For those who have suffered through a norovirus infection, commonly referred to as the “stomach flu,” the need for an effective vaccine does not really need explaining. But efforts to develop a vaccine against human norovirus have been unsuccessful, in part due to the virus’s rapid evolution and large number of antigenically distinct genotypes. Now, a group from the University of North Carolina (UNC) at Chapel Hill have discovered an antibody that broadly inhibits multiple strains of pandemic norovirus, a major step forward in the development of an effective vaccine for the dreaded stomach virus.

The work describes, for the first time, the structure of the binding interaction between norovirus and a human antibody that may work against many strains. Published in Immunity, the paper is titled “Sera Antibody Repertoire Analyses Reveal Mechanisms of Broad and Pandemic Strain Neutralizing Responses after Human Norovirus Vaccination.”

“In order to design an effective vaccine for norovirus, scientists needed to identify a neutralizing antibody that could work against many strains of the virus, as well as strains that will circulate in the future,” said Ralph Baric, PhD, professor at the UNC Gillings School of Global Public Health and senior author on the paper. “This information can now be used to build better human vaccines.”

The Centers for Disease Control and Prevention (CDC) notes that people with norovirus illness can shed billions of norovirus particles. And only a few virus particles can make other people sick. Symptoms include, primarily, vomiting and diarrhea with stomach pain. The vomiting can be many times in one day which can lead to dehydration, especially in young children, older adults, and people with other illnesses.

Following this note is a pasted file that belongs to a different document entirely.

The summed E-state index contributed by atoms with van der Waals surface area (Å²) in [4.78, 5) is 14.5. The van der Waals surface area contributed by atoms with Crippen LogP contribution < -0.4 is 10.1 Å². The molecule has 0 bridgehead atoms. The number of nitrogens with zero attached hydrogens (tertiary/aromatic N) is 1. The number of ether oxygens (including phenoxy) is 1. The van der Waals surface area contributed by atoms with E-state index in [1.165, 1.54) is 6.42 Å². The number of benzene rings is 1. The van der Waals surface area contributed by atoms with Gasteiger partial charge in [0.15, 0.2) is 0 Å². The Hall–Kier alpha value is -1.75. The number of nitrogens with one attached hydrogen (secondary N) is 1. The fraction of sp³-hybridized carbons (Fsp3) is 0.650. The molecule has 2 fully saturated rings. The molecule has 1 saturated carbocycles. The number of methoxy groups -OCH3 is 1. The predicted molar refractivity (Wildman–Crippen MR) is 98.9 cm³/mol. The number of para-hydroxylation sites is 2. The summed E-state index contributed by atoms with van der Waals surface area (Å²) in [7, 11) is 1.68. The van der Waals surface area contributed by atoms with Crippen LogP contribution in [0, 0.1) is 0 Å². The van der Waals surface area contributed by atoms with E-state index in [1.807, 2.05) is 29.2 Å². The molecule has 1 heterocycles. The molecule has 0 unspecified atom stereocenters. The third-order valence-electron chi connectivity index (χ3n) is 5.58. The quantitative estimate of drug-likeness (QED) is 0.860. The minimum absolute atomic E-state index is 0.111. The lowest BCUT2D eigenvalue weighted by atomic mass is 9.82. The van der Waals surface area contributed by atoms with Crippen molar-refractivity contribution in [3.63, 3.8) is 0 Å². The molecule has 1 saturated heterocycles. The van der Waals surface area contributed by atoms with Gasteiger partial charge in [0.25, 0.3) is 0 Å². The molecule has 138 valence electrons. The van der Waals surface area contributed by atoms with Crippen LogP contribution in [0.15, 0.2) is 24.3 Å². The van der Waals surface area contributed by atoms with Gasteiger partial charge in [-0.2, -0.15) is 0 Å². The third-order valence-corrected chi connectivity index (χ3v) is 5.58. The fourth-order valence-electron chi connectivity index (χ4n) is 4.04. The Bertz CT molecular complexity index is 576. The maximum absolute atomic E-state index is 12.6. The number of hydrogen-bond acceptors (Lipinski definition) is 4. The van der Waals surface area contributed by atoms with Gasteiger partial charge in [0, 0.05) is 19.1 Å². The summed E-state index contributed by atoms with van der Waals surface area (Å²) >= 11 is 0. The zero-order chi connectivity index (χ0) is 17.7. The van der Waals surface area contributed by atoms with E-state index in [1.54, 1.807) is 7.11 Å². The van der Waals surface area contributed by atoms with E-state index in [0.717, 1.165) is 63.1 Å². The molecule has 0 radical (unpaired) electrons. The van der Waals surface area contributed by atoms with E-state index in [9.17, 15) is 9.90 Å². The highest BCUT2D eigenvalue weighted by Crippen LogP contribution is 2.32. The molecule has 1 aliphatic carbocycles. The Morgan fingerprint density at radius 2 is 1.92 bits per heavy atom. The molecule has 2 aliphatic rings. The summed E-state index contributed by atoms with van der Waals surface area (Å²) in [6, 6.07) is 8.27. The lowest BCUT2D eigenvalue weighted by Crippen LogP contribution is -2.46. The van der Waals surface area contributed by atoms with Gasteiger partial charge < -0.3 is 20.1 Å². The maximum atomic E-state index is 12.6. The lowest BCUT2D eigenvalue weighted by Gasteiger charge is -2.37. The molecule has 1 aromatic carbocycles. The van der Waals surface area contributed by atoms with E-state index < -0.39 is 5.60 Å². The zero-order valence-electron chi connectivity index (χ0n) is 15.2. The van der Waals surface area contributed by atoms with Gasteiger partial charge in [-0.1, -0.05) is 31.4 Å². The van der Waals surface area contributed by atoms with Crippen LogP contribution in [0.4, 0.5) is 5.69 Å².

Although ∼60% of human norovirus outbreaks are caused by the GII.4 genotype, there are more than 30 known genotypes. These rapidly evolving RNA viruses elicit complex serological responses associated with previous exposure. In order to further understand the immune response to the infection, the team of researchers first established the GII.4 repertoire of antibodies present before and after vaccination and selected several for epitope and structural analysis. They found that the antibodies following vaccination are polarized and shaped by previous norovirus infection stating that the “antibody response was dominated by GII.4-specific antibodies that blocked ancestral strains or by antibodies that bound to divergent genotypes and did not block viral-entry-ligand interactions.” They went on to biochemically define the epitopes recognized by the antibodies with blockade activity to historical strains.

However, one antibody, A1431, showed broad blockade toward tested GII.4 strains and neutralized the pandemic strain. The authors write that “structural mapping revealed conserved epitopes, which were occluded on the virion or partially exposed, allowing for broad blockade with neutralizing activity.” The epitope of A1431 that has broad blockade breadth was determined by crystallography.

These results demonstrate that infection-derived and vaccine-elicited antibodies can exhibit broad blockade and neutralization against this prevalent human pathogen. The authors noted that “each of these antibody classes may contribute to vaccine-induced protection, and further studies and in vivo models are required to fully understand the interplay between the antibody targets and the physiological response.”

 

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